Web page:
As federal, state and local governments continue to contend with shrinking budgets coupled with an expanded need for services, many are turning to private contracting as a means to offer the same services at a lower cost, and education has seen a tremendous amount of growth in this regard in the past year.
K-12 education innovations, such as providing ed tech tools and training, an increased focus on STEM subjects and a greater need for tools to meet the shifting assessment standards for curriculum and performance among students led to a 20% growth in contracts, according to a new report by Onvia, a firm that tracks shifts in the business-to-government sector populated with private contractors filling a variety of needs.
The company assessed the top ten fastest growing categories for private contractors. Education innovation came in at second on the list, charting the growth between 2015 and 2016; Texas saw an 11% growth for bids and requests for proposals in education services, New York grew by 8% and New Jersey and California both increased by 7%.
“With the future of national standards in question, there is a sense of uncertainty among educators but also genuine confidence that regardless of what happens on the political level the tactical work of equipping teachers, shaping materials and refining strategies will continue,” the report stated.
Ed tech and blended learning opportunities are becoming increasingly common in K-12 classrooms, and money for ed tech startups has matched the demand; a report by EdSurge from last year found that though the 2016 total for venture funding dollars decreased from the 2015 total, it still surpassed every year since 2010.
The increase is leading to a wider array of ed tech companies and options for principals and administrators to select from, which can sometimes be a hindrance, with principals sometimes bemoaning their heavy reliance on vendors to explain ed tech capabilities,which often leads to the vendors inadvertently dictating the needs of the school. The Onvia report specifically noted that the rise in blended learning concept taking root in classrooms had led to a more pronounced need for accessible and affordable tech tools like Chromebooks.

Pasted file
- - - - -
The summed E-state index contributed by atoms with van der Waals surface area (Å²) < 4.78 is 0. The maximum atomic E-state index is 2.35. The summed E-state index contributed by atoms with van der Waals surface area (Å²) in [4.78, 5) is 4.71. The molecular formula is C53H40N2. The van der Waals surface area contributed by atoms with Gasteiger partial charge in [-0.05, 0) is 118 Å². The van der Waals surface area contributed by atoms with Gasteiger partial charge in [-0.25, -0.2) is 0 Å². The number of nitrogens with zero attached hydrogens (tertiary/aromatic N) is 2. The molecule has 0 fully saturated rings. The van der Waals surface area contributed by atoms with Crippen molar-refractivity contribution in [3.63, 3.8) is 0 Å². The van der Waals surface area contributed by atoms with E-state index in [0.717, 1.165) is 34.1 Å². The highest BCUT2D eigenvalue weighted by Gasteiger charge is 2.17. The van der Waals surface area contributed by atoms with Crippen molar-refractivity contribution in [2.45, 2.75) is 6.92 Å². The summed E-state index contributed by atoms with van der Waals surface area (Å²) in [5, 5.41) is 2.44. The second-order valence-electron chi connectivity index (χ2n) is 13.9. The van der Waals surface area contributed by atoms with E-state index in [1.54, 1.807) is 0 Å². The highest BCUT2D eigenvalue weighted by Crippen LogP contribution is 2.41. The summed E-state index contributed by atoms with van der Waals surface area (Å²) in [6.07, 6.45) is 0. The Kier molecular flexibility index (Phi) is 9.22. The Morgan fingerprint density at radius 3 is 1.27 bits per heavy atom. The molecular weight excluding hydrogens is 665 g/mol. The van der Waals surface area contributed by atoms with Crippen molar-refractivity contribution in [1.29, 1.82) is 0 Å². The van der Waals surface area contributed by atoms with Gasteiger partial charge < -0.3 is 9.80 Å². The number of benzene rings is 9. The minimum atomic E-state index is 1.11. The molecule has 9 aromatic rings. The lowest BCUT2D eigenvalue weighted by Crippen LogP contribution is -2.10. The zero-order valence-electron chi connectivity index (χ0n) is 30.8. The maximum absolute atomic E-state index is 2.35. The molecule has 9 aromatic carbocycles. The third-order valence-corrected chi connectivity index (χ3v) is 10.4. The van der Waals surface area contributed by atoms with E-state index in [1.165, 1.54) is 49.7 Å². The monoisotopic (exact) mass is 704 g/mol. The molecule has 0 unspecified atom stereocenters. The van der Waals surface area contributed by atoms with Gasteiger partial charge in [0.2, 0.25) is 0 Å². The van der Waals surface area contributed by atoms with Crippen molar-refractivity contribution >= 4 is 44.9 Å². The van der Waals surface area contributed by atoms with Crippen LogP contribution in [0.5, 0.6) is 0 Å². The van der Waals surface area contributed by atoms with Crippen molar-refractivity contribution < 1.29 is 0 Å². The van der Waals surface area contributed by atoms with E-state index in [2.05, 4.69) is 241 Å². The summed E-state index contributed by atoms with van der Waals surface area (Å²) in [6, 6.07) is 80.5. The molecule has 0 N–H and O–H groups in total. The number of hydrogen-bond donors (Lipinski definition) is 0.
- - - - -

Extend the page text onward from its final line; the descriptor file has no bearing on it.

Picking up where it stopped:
As districts contend with tighter budgets, they’ve also looked to private contractors to offer school bus services, which was the 10th fastest-growing field for business-to-government services. Onvia cited a study that found 71% of school districts sought private contracting for food, custodian or transportation services in 2015, up from 31% in 2001, and 27% of districts in 2015 sought contractors for bus services, a seven-point hike from two years prior. The report noted privatization could boost revenue for districts which can sell vehicles, and it can also remove legal liability for public worker benefits.
“While privatized educational services have their share of critics, school funding difficulties will continue and there is a more business-friendly administration at the federal level,” the report read. “In this environment, there is a strong potential for further growth in private bus services in the coming years.”
New Jersey saw a 29% increase in private bus service contracting between 2015 and 2016, with New York fairly behind in second with a 17% increase. As districts throughout the country seek to offer more amenities on schools buses, including the possibility of using those buses as Wi-Fi hotspots as one Texas district endeavoured to do last year, a more pronounced move towards privatization could act as a hindrance or a source of greater opportunity. Districts seeking private contracting for their school bus services can try to seek out companies that may be able to offer innovations and benefits that they may not otherwise be able to access to afford.
Additionally, the report cites improving disability access services, upgrades for smart lighting in government facilities and helping government agencies to better expand their IT capabilities and connect with different agencies as fields where the private contracting bids and RFP frequency grew rapidly between 2015 and 2016, all of which are fields that can inadvertently affect school facilities in the years to come.